No Vacation For KU, IUST This Winter

0Shares

Srinagar: To make good the losses suffered in the unrest, the University of Kashmir and the Islamic University of Science and Technology (IUST) have decided not to close down for the winter vacation this year.

A total of 130 days of regular classes were lost due to the unrest which began on July 9. Dean, Academic Affairs, University of Kashmir, Muhammad Ashraf said the decision had been taken in the interest of the students who had lost precious time in the last five months.

“Even though we lost five months of summer in the unrest, we are trying that there should be no impact on the academic calendar. That is why we have cancelled the winter vacation,” said the Dean, Academic Affairs.

Vice Chancellor of the University of Kashmir Prof Khursheed Andrabi said the first semester exam of the postgraduate courses was underway and the classes would start immediately after the exams end.

“When the unrest started in July, the exams of the second semester were going on and the first semester had just begun. We uploaded the e-tutorials for the students so that they could benefit from them. By March, the exams will be over and the admissions to the new batches will start as scheduled. There will be no delay in the academic calendar. We will compensate for the losses in the winter months,” Andrabi said.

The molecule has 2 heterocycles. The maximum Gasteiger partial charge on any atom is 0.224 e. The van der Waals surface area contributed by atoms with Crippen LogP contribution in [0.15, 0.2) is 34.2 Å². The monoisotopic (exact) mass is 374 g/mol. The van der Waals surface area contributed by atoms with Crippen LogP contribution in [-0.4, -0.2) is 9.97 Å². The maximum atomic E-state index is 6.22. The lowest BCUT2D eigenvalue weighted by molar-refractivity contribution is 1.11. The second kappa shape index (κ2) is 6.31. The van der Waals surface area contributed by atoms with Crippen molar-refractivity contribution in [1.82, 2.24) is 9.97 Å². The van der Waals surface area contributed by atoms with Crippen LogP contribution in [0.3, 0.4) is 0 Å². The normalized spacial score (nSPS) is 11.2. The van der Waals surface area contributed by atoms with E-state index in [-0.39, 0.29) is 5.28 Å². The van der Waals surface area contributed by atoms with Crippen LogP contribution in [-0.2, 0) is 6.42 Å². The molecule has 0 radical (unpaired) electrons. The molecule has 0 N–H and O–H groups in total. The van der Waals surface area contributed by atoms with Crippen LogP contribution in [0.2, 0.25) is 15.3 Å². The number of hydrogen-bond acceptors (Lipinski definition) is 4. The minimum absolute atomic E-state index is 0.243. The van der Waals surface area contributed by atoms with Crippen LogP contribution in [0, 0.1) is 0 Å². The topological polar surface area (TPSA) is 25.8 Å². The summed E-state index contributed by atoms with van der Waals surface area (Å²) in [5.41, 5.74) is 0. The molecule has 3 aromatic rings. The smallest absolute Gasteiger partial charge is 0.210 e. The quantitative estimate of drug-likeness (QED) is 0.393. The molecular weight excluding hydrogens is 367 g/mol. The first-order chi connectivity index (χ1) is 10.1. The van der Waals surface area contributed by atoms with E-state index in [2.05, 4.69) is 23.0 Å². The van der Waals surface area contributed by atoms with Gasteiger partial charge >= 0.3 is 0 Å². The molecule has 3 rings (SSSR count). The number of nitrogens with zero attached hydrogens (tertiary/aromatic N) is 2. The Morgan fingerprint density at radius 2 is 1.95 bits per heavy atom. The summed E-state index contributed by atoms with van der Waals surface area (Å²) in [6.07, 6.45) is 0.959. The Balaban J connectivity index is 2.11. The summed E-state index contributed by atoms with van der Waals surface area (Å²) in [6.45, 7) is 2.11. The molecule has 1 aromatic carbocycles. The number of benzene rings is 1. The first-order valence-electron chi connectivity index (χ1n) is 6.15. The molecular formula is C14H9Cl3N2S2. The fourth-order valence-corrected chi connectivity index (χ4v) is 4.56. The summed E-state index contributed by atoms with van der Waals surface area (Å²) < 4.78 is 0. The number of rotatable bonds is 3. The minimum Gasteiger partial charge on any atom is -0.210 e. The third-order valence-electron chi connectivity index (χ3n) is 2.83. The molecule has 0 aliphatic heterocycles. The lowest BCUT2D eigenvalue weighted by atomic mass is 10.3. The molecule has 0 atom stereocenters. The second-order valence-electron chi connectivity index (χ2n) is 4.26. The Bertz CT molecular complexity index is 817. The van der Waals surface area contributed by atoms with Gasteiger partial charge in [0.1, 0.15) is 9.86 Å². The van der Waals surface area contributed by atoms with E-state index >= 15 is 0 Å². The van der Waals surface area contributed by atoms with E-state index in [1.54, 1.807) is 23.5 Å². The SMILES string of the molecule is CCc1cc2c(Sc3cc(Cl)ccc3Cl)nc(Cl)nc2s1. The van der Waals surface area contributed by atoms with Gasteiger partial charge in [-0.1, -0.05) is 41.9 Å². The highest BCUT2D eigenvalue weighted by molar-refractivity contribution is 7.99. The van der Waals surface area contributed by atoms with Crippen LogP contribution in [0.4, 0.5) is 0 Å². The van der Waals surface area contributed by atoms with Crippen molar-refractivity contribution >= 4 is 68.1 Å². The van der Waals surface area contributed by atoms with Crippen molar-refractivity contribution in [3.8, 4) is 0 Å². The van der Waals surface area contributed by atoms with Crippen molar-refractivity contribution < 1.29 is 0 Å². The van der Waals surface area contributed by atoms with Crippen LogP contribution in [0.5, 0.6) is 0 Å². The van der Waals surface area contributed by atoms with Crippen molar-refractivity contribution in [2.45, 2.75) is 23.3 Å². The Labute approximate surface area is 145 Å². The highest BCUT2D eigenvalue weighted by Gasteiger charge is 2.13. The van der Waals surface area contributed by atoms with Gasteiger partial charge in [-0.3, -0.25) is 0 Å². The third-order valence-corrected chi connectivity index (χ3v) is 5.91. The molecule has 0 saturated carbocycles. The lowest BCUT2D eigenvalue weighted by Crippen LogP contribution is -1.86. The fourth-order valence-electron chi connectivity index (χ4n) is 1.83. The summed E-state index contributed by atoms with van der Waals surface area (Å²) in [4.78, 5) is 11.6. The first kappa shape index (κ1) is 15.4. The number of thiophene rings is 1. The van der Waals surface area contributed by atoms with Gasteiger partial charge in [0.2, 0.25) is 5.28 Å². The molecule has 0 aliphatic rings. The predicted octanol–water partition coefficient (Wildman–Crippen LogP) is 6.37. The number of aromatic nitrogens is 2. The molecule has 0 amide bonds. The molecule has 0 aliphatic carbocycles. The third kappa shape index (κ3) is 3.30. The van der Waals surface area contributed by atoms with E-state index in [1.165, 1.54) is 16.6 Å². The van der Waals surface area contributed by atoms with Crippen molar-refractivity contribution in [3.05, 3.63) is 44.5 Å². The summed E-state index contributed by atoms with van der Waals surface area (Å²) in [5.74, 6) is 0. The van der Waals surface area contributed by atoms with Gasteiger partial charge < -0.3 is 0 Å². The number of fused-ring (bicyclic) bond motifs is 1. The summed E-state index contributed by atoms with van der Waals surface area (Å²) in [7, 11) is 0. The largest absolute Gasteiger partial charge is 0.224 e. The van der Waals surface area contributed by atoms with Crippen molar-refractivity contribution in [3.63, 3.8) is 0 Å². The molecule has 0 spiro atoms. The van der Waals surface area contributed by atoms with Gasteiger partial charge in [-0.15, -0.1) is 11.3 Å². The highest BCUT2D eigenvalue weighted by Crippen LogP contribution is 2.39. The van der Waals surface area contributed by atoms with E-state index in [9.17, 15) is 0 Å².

The IUST in Awantipora has also decided to cancel the winter break this year and hold extra classes.

“We will continue regular classes till the weather allows. There has been no decision on the winter break yet,” said Vice Chancellor, CUK, Prof Mehraj Bhat. The IUST has also cancelled the weekend offs and other holidays to hold extra classes for the students.

“We work for six days so that the students can cover maximum syllabus,” said Vice Chancellor, IUST, Mushtaq Siddiqui.

The Central University of Kashmir (CUK) Vice Chancellor, however, said they had not decided about the winter break yet. 

Be Part of Quality Journalism

Quality journalism takes a lot of time, money and hard work to produce and despite all the hardships we still do it. Our reporters and editors are working overtime in Kashmir and beyond to cover what you care about, break big stories, and expose injustices that can change lives. Today more people are reading Kashmir Observer than ever, but only a handful are paying while advertising revenues are falling fast.

ACT NOW
MONTHLYRs 100
YEARLYRs 1000
LIFETIMERs 10000

CLICK FOR DETAILS


Observer News Service

Leave a Reply

Your email address will not be published.

KO SUPPLEMENTS